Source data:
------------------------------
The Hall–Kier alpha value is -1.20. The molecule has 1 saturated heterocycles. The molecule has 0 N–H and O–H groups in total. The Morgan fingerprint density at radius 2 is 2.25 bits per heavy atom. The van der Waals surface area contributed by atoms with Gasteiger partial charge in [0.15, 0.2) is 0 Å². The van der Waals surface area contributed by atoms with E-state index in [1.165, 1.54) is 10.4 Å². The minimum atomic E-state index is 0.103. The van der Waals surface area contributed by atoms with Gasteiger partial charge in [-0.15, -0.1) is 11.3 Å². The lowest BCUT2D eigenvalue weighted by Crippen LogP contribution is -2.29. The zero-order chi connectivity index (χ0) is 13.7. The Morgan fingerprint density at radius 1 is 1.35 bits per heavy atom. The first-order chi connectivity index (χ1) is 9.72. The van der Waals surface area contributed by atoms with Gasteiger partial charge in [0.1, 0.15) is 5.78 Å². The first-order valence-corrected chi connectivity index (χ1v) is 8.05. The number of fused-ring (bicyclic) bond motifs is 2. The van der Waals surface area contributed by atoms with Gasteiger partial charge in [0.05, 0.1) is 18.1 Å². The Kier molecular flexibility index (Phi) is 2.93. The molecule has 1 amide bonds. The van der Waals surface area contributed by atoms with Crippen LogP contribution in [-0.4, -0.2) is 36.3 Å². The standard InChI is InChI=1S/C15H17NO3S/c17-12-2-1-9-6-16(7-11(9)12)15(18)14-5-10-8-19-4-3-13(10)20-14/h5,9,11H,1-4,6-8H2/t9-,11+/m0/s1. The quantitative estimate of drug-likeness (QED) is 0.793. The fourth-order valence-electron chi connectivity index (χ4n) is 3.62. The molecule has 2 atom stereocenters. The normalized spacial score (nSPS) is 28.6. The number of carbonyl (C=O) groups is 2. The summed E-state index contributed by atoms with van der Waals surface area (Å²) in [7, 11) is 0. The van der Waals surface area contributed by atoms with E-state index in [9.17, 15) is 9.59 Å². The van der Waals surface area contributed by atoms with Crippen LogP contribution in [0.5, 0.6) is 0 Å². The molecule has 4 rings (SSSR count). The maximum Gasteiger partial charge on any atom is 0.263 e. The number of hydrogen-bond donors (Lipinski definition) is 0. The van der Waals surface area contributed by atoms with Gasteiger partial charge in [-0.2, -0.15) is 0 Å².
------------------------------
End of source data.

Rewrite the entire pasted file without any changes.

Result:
The Hall–Kier alpha value is -1.20. The molecule has 1 saturated heterocycles. The molecule has 0 N–H and O–H groups in total. The Morgan fingerprint density at radius 2 is 2.25 bits per heavy atom. The van der Waals surface area contributed by atoms with Gasteiger partial charge in [0.15, 0.2) is 0 Å². The van der Waals surface area contributed by atoms with E-state index in [1.165, 1.54) is 10.4 Å². The minimum atomic E-state index is 0.103. The van der Waals surface area contributed by atoms with Gasteiger partial charge in [-0.15, -0.1) is 11.3 Å². The lowest BCUT2D eigenvalue weighted by Crippen LogP contribution is -2.29. The zero-order chi connectivity index (χ0) is 13.7. The Morgan fingerprint density at radius 1 is 1.35 bits per heavy atom. The first-order chi connectivity index (χ1) is 9.72. The van der Waals surface area contributed by atoms with Gasteiger partial charge in [0.1, 0.15) is 5.78 Å². The first-order valence-corrected chi connectivity index (χ1v) is 8.05. The number of fused-ring (bicyclic) bond motifs is 2. The van der Waals surface area contributed by atoms with Gasteiger partial charge in [0.05, 0.1) is 18.1 Å². The Kier molecular flexibility index (Phi) is 2.93. The molecule has 1 amide bonds. The van der Waals surface area contributed by atoms with Crippen LogP contribution in [-0.4, -0.2) is 36.3 Å². The standard InChI is InChI=1S/C15H17NO3S/c17-12-2-1-9-6-16(7-11(9)12)15(18)14-5-10-8-19-4-3-13(10)20-14/h5,9,11H,1-4,6-8H2/t9-,11+/m0/s1. The quantitative estimate of drug-likeness (QED) is 0.793. The fourth-order valence-electron chi connectivity index (χ4n) is 3.62. The molecule has 2 atom stereocenters. The normalized spacial score (nSPS) is 28.6. The number of carbonyl (C=O) groups is 2. The summed E-state index contributed by atoms with van der Waals surface area (Å²) in [7, 11) is 0. The van der Waals surface area contributed by atoms with E-state index in [9.17, 15) is 9.59 Å². The van der Waals surface area contributed by atoms with Crippen LogP contribution in [0.5, 0.6) is 0 Å². The molecule has 4 rings (SSSR count). The maximum Gasteiger partial charge on any atom is 0.263 e. The number of hydrogen-bond donors (Lipinski definition) is 0. The van der Waals surface area contributed by atoms with Gasteiger partial charge in [-0.2, -0.15) is 0 Å².